Dunn’s campaign denied the allegations Monday.

Dunn and fellow Democrat Lou Correa are the leading candidates for the seat being vacated by Rep. Loretta Sanchez, D-Orange, who is stepping down to run for U.S. Senate.

“Dunn failed on several occasions to satisfy his contractual and fiduciary duties to provide complete and accurate disclosures to the board,” said the investigative report produced by the law firm of Munger, Tolles & Olson for the bar prior to his firing.

Read the whole story at OC Register

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Opinion: Asian American judges should be considered for Supreme Court

Posted By Administration, Tuesday, March 8, 2016

The recent unexpected death of United States Supreme Court Justice Antonin Scalia was almost immediately followed by speculation about his replacement. Equal attention has been given to the question of whether the Republican-controlled Senate will permit a confirmation vote. While media-based candidacies abound, two Californians — both esteemed Asian Pacific American judges — should be given strong consideration. Each possesses impeccable judicial credentials, combined with outstanding personal experiences, which would have an immediate and positive impact on the Supreme Court. Nominating either of them would be historic.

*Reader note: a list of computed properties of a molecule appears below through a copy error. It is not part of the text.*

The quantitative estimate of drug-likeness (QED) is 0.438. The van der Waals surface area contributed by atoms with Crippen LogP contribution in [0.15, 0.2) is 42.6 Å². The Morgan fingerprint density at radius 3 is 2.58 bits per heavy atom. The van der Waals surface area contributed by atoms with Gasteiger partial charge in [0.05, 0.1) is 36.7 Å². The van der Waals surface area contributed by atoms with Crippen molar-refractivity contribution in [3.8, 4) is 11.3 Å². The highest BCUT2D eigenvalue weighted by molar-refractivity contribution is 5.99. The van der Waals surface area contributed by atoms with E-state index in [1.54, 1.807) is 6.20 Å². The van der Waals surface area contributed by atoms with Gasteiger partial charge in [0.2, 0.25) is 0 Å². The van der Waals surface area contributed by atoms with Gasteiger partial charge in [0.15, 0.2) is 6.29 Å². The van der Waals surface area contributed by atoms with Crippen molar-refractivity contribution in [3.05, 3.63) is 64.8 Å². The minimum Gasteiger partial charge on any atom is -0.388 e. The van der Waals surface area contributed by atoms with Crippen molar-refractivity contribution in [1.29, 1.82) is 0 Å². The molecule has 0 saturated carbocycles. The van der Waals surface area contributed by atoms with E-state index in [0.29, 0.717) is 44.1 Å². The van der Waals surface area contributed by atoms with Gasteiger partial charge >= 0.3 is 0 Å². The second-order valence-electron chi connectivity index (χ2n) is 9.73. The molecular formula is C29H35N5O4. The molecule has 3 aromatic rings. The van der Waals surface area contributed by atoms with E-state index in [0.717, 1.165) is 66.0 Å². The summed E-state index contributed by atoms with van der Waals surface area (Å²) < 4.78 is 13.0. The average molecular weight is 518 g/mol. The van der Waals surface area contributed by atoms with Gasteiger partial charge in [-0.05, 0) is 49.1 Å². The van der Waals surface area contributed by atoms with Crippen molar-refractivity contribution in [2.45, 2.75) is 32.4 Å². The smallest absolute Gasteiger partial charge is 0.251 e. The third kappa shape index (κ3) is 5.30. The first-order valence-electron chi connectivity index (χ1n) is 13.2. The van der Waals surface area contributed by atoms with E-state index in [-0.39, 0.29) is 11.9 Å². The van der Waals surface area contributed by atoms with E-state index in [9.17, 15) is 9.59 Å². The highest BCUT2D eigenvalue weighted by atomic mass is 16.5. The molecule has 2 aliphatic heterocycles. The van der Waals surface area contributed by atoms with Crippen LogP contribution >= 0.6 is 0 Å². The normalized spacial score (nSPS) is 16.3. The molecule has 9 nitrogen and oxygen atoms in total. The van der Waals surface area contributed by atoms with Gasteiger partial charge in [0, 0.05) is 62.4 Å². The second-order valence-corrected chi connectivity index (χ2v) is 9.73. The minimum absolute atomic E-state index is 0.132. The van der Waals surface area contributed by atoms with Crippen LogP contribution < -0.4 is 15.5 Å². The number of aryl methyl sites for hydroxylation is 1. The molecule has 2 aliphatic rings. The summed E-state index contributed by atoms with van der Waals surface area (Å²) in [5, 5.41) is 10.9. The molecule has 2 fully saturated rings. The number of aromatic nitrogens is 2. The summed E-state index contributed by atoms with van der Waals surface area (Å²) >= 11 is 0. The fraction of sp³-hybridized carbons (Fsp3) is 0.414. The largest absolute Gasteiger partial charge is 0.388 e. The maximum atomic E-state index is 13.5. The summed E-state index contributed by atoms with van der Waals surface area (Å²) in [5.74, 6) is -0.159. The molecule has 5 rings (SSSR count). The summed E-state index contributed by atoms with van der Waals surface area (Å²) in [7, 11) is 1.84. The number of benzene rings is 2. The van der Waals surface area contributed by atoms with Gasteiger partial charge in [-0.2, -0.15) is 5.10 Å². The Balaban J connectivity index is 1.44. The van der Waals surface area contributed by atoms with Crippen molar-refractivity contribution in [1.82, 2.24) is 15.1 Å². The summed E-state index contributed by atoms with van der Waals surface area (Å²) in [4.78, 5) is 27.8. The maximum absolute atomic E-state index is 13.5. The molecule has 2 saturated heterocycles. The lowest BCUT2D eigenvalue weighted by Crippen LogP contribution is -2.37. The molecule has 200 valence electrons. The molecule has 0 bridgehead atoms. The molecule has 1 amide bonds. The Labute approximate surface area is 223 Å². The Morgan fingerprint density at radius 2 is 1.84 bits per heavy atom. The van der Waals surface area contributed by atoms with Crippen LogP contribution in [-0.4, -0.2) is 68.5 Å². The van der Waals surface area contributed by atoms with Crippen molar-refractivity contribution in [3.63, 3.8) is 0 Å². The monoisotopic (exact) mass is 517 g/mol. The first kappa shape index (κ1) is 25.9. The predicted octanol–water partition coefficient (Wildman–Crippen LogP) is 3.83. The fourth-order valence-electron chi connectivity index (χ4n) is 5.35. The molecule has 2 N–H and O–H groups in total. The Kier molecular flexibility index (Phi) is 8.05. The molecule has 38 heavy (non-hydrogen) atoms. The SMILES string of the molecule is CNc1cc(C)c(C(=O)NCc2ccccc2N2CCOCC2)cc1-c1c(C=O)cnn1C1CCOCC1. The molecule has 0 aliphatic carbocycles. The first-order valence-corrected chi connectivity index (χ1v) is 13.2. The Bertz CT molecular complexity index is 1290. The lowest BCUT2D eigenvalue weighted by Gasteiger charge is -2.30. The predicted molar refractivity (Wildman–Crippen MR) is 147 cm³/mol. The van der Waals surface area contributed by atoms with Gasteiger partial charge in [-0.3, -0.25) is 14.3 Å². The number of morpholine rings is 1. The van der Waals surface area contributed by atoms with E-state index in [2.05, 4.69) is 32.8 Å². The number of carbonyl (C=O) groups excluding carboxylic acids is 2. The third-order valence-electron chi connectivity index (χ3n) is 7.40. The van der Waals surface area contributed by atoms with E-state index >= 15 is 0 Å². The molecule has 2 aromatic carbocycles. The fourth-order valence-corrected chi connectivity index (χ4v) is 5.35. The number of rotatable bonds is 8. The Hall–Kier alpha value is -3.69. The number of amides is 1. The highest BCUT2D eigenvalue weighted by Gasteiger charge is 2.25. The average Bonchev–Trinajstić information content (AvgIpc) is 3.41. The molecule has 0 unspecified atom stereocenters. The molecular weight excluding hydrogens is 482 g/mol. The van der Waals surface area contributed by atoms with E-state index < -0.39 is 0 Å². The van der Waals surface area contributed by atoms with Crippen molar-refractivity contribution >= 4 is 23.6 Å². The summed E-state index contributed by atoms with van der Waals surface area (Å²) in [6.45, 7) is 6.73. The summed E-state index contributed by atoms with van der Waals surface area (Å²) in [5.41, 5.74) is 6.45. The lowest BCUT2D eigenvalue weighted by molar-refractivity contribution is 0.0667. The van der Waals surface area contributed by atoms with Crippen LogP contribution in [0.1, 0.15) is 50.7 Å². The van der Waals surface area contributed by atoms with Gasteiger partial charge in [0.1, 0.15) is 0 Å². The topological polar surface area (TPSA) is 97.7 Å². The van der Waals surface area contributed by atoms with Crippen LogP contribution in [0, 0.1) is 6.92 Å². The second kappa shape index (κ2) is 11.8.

Justice Goodwin Liu has been an associate justice of the California Supreme Court since 2011. In sharp contrast to the bruising confirmation battle for the U.S. Court of Appeals for the Ninth Circuit, during which time he was vilified by Senate Republicans as being a left-wing ideologue, Liu was confirmed unanimously to the California Supreme Court in 2011.

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Study Shows How Much Work It Takes to Be Supreme Court’s Friend

Posted By Administration, Tuesday, March 8, 2016

As in all big Supreme Court cases these days, there were scores of supporting briefs filed in Wednesday’s showdown over a restrictive Texas abortion law.

These friend-of-the-court filings — lawyers call them “amicus curiae briefs” — were diverse, but they were not random. They were the product of a coordinated campaign of judicial lobbying called “the amicus machine,” according to a new study based on interviews with more than 20 leading Supreme Court lawyers.

The teams preparing for major Supreme Court cases must now include two new members, the study said: the amicus wrangler and the amicus whisperer.